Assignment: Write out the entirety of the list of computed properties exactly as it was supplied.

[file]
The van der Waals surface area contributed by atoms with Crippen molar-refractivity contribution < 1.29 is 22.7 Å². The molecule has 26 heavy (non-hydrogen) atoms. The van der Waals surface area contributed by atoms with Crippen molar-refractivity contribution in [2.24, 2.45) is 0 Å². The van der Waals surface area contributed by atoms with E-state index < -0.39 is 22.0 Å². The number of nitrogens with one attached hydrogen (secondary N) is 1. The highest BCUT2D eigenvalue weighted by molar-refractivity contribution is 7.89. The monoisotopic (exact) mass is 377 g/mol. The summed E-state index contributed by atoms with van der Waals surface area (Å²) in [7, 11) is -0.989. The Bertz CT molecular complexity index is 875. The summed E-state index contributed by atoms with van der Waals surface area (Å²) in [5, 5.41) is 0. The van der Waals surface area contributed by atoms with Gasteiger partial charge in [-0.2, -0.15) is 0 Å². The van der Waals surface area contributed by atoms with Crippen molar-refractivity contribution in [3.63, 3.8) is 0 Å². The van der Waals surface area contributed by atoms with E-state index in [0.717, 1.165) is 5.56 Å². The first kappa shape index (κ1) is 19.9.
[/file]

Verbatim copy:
The van der Waals surface area contributed by atoms with Crippen molar-refractivity contribution < 1.29 is 22.7 Å². The molecule has 26 heavy (non-hydrogen) atoms. The van der Waals surface area contributed by atoms with Crippen molar-refractivity contribution in [2.24, 2.45) is 0 Å². The van der Waals surface area contributed by atoms with E-state index < -0.39 is 22.0 Å². The number of nitrogens with one attached hydrogen (secondary N) is 1. The highest BCUT2D eigenvalue weighted by molar-refractivity contribution is 7.89. The monoisotopic (exact) mass is 377 g/mol. The summed E-state index contributed by atoms with van der Waals surface area (Å²) in [7, 11) is -0.989. The Bertz CT molecular complexity index is 875. The summed E-state index contributed by atoms with van der Waals surface area (Å²) in [5, 5.41) is 0. The van der Waals surface area contributed by atoms with Gasteiger partial charge in [-0.2, -0.15) is 0 Å². The van der Waals surface area contributed by atoms with Crippen molar-refractivity contribution in [3.63, 3.8) is 0 Å². The van der Waals surface area contributed by atoms with E-state index in [0.717, 1.165) is 5.56 Å². The first kappa shape index (κ1) is 19.9.